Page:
Thursday, March 19, 2009

Why Testing Kills Creativity

No time for blogging. No time for reading. No time for Online Journals. Podcasts would not help test scores. Singing might help fluency, but we need to do more worksheets. If we shot any video, it would just be of students doing worksheets. Drill and practice is the order of the day.

The Reading Workshop is no different than any other class in the United States. As outlined in the previous post, Getting Ready for the Test, daily activities have drastically changed. Other than daily online lessons on Study Island, the computers have been put to rest. Writing activities are limited to responses to passages. The entire focus is on the test. To do otherwise would not be fair to the students, the school, and the district.

Teachers don't have any choice. With the pressure on schools to meet state standards and be rated an "effective" school, the focus is driven to help students score well on the test. Professional development and district meetings all center around testing data, and improving student achievement on tests. This results in drill and practice for students using worksheet after worksheet.

Schools don't have any choice. Beginning with Proficiency Test, and heightened by NCLB, testing is the controlling force in education. A Phi Delta Kappa/Gallup poll in Ohio reported that 57% of those polled believe tests are not accurate indicators of students' progress and 55% think there is too much emphasis on testing. However, with the School Report Card being used as the main evaluation of a school's success, schools have no choice but to make testing a priority.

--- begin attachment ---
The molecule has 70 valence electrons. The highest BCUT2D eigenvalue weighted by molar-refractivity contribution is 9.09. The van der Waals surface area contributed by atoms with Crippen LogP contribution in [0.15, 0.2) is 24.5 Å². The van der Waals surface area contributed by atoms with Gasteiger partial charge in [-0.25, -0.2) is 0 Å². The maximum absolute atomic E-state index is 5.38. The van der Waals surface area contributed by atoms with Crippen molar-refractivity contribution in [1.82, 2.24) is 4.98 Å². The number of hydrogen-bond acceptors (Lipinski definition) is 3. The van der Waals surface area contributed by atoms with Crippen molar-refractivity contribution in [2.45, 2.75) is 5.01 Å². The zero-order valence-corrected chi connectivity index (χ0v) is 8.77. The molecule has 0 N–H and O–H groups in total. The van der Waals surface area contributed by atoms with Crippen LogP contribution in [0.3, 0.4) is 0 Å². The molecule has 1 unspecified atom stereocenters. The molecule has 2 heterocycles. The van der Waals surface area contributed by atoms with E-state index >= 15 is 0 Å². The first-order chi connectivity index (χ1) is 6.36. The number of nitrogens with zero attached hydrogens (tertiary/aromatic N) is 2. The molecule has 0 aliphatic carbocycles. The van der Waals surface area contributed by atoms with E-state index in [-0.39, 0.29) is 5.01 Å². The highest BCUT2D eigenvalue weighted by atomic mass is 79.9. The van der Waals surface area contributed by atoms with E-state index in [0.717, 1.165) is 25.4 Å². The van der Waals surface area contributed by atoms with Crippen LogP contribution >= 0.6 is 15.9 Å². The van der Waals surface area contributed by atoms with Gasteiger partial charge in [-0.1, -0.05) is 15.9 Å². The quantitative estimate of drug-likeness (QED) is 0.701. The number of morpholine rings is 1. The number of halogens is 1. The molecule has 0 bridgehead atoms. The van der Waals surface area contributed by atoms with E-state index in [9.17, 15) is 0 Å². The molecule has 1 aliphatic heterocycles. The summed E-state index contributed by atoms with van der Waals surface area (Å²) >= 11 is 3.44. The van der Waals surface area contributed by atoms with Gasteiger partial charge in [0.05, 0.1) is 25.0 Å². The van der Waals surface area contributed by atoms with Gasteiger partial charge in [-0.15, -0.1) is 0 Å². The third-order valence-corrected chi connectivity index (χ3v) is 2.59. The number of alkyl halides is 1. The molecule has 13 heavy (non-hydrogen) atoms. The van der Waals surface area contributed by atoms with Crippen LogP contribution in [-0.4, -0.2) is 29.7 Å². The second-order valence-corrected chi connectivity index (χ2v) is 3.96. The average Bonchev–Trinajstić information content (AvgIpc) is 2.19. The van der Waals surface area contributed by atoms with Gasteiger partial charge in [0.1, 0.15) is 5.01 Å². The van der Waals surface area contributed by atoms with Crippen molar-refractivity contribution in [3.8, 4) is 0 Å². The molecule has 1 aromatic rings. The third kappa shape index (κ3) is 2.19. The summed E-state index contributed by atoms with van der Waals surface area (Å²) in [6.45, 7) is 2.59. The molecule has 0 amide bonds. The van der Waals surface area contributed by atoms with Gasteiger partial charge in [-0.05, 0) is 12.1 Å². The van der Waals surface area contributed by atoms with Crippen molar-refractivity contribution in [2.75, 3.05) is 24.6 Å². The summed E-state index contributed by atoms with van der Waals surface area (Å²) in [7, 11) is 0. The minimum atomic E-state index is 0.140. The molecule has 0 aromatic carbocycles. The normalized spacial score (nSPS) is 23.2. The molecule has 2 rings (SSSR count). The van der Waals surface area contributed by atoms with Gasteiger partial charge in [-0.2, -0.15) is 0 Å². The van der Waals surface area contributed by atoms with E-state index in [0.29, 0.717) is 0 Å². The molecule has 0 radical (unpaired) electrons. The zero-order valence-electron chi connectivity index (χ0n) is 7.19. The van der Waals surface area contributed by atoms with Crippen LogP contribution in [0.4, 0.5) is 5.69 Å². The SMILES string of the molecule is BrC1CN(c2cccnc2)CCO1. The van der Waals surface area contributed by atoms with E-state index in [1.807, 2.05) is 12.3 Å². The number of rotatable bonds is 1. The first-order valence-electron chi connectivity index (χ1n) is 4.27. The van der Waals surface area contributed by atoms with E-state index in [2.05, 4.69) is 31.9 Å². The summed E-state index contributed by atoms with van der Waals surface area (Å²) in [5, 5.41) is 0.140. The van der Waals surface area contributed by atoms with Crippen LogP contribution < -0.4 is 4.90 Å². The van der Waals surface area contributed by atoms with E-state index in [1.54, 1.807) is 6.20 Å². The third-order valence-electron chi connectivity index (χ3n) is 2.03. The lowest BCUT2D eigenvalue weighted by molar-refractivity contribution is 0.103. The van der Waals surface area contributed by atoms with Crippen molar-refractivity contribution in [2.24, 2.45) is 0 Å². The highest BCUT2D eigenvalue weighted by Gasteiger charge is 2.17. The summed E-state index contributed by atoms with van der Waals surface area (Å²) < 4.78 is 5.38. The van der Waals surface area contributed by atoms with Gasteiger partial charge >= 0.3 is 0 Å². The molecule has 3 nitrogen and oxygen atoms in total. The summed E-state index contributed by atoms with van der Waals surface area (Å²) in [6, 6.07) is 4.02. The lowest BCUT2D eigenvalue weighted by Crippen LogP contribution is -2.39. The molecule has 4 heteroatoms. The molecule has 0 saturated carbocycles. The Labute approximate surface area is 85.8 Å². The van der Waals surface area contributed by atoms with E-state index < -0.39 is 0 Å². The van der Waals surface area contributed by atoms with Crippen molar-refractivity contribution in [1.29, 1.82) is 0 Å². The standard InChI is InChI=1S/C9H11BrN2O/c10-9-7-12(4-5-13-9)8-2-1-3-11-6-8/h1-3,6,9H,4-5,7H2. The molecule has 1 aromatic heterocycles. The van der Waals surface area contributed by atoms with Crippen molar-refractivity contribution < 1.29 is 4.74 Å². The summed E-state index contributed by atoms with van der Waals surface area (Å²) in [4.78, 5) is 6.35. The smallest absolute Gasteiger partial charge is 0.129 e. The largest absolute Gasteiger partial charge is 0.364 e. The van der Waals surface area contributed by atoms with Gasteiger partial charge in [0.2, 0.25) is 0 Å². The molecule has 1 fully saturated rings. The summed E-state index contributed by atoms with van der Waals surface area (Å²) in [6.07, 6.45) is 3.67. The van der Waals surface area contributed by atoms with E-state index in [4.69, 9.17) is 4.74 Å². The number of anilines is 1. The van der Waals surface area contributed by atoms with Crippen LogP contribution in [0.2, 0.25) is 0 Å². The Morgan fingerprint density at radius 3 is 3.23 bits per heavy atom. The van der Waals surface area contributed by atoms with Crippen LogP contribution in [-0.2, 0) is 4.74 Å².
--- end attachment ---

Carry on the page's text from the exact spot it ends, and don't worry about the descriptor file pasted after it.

An Ohio survey, by the KnowledgeWords Foundation, found that 89% of respondents believe it should be a high priority for Ohio schools to teach "critical thinking and problem solving skills." A one-time, one-shot test does little to foster critical thinking and problem solving, and it stymies creativity. All it does is give a snapshot of students' ability read a passage and correctly answer questions. It also can reflect hour after hour spent on worksheets. Unfortunately this is the only assessment model our government uses to decide if students are getting a good education.

What can you do?
Contact Governor Strickland at the Office of the Governor Contact Page.
Contact members of the Ohio House of Representatives.
Contact members of U.S. House of Representatives.
Contact U.S. Senators.

Students in Reading Workshop have been working hard. They will score well on the Sixth Grade Ohio Achievement Test. Whether or not, teachers agree with the method of assessing students and schools, there is a responsibility for all of us to do our best. Doing so enabled Laurelville to be rated an Excellent School last year. Hopefully students can continue the tradition of excellence and before they know it, they can return to their online journals and blogs, and other engaging reading and writing tasks.
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5 comments:

Emma Hedges said...

The reason I think that test taking kills creativity is because when you take a test all you can do is sit there and follow all the rules you can't do anything creative. For example like when you are doing work out of a book you can make it a game or even work them out in a creative way with a partner.

Dylan T said...

I think testing kills creativity because the testing people are so strict. Like the teachers can't even say hi. They also let you stretch once. Also they only let you have mints. I mean why don't they put us in black suits and a brief cases and send us to work

Christian W. said...

I think that taking tests kill creativity because all of the teachers are in panic mode and are trying to get everyone ready for the test. I think that most of the teachers need to help us with the tests in a fun way. Like we could take the same test that we are taking now in a group. If it weren't for the teachers pushing us and being strict with our studying we would not do as good as we have in the past.

Austin S said...

I think that testing kills creativity because all that your thinking about is testing,testing,testing. You are also probably thinking about how you cant wait until the testing is over.

Mr. McGuire said...

Christian,

As you know, we have done some work with partners lately. However, when the time comes for the test, it is just you, your pencil, and the test.